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    I think it's unfortunate to see the negative votes here. But I do think it's important to remember that MathOverflow and math.SE have very different practices than most (all?) other SE sites. – Oswald Veblen Nov 30 '14 at 15:21
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    +1 for "When moderators unilaterally close questions and then administrate the reopening process, they take away the agency that is supposed to lie with all sufficiently experienced users of the site." And no, I haven't misunderstood anything. – JeffE Dec 1 '14 at 4:11
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    Although I agree that the closing of the question and the reopening of the question could be discussed, any argument about moderating should be brought to meta, and not left as a comment. Deleted comments are visible by the mods, so the content is never really lost. – user102 Dec 2 '14 at 8:35
  • I believe that "comments are ephemeral" is hardly a reflection of the facts and is more of a excuse for arbitrary behavior, just like certain laws in restrictive countries. Comments can have significant value and deleting them unexpectedly leaves a bad taste. – Anonymous Dec 3 '14 at 1:08
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    It's also discouraging to put time into helping someone, an almost entirely altruistic act, and then to have someone else destroy that effort for seemingly no reason (whether there is a good reason or not). Especially when the author is unable to view his own work. Moderators being able to see deleted comments is hardly a solution; the content is for all purposes lost. – Anonymous Dec 3 '14 at 1:13
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    @Anonymous "comments are ephemeral" is one of the cornerstones of how StackExchange sites work. It's put in place not by mods wishing to have an excuse to delete stuff they don't like, but as a mechanism to force people to formulate things they want preserved as answers rather than as (un-downvotable) comments. – xLeitix Dec 3 '14 at 7:37
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    @Anonymous Having a comment removed does not destroy that effort, only the record of it. If the act is worth doing, it's worth doing. – Fomite Dec 4 '14 at 4:15
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    I understand your concerns about meta participation, but we don't currently have a better way to share site governance. Realistically, those who choose to participate in governance are going to be the ones who influence policy, and I don't know any way to make that group more representative of main site participation. – ff524 Dec 5 '14 at 1:05
1

To look at the specific situation, ignoring comments made by ff524, the comments that were deleted are:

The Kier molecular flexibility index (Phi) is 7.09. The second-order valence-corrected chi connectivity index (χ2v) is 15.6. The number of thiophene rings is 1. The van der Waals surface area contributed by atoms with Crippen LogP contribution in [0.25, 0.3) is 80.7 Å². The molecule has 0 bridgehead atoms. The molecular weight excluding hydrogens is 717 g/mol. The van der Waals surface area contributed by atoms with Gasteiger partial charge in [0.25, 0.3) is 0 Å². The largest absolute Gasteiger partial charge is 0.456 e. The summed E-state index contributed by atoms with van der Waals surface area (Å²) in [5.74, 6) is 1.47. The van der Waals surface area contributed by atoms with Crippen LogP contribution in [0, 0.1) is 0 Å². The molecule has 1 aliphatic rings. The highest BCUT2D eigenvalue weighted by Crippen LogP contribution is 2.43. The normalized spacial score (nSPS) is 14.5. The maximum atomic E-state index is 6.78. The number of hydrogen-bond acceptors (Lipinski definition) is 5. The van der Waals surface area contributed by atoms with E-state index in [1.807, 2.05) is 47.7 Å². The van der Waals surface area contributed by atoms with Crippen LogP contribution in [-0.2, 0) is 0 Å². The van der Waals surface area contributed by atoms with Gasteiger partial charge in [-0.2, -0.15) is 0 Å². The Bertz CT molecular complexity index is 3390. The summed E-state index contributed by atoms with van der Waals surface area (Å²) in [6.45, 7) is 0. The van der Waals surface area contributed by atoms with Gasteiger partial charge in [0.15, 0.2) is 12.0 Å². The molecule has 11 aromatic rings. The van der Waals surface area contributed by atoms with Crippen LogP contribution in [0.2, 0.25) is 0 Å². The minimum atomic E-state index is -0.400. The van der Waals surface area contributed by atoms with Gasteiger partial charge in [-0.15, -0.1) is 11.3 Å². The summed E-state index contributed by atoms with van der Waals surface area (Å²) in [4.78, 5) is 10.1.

User A: Did you submit a paper to the journal, or did the email come unsolicited? If you did not submit to the journal, I would not recommend doing so.

OP: yes , i submitted my paper to this journal online , after 10 days i received the cited email below

Note that user51189 is the OP and he/she made an edit that appears to address the comments making them obsolete. I don't see any question that they should have been deleted.

OP: I see it a spam

ff524: "Spam" is unsolicited communication (by definition). If you submitted a paper to this journal, than their email to you is not "spam," because you contacted them first. Please [edit] your question to clarify what you are asking.

OP: ok, thank you . Then i can pay to this journal for publication

OP: and telling me pleas , what do u know about the publisher cited , is he a predatory ?

I am not sure where the "I see it a spam" comment originated from, but the question was edited to remove references to spam and after ff524 deleted her comments, the remaining comments seem obsolete.

User B: I have voted to reopen. The OP has asked whether a particular mathematical journal is reputable or not and also how to tell whether a math journal is reputable. These are both good questions for this site, I think.

This comment is clearly valuable while the question is closed and votes are being made to reopen the question. Once the question is reopened it seems obsolete to me.

User B: Let me say that I was also writing an answer to the question when it was closed, and in my opinion the question is not so clearly inappropriate as to warrant moderator closure. Moderators should close questions only when the vast majority of serious users of the site would agree that the question should be closed or when there is something truly exceptional or pressingly problematic. If a question is really "unclear", then five users of the site will think so. There is no hurry to close it unilaterally.

This comment is very chatty and discussion oriented and not directly related to the question. Any discussion arising from that comment would be better held in meta or chat. Since the relevant portion of the question is on the closing of the question, once the question is reopened, the comment seems obsolete.

While I agree that moderators need to exercise caution when deleting comments, I really do not see any comment that was deleted that should have been left.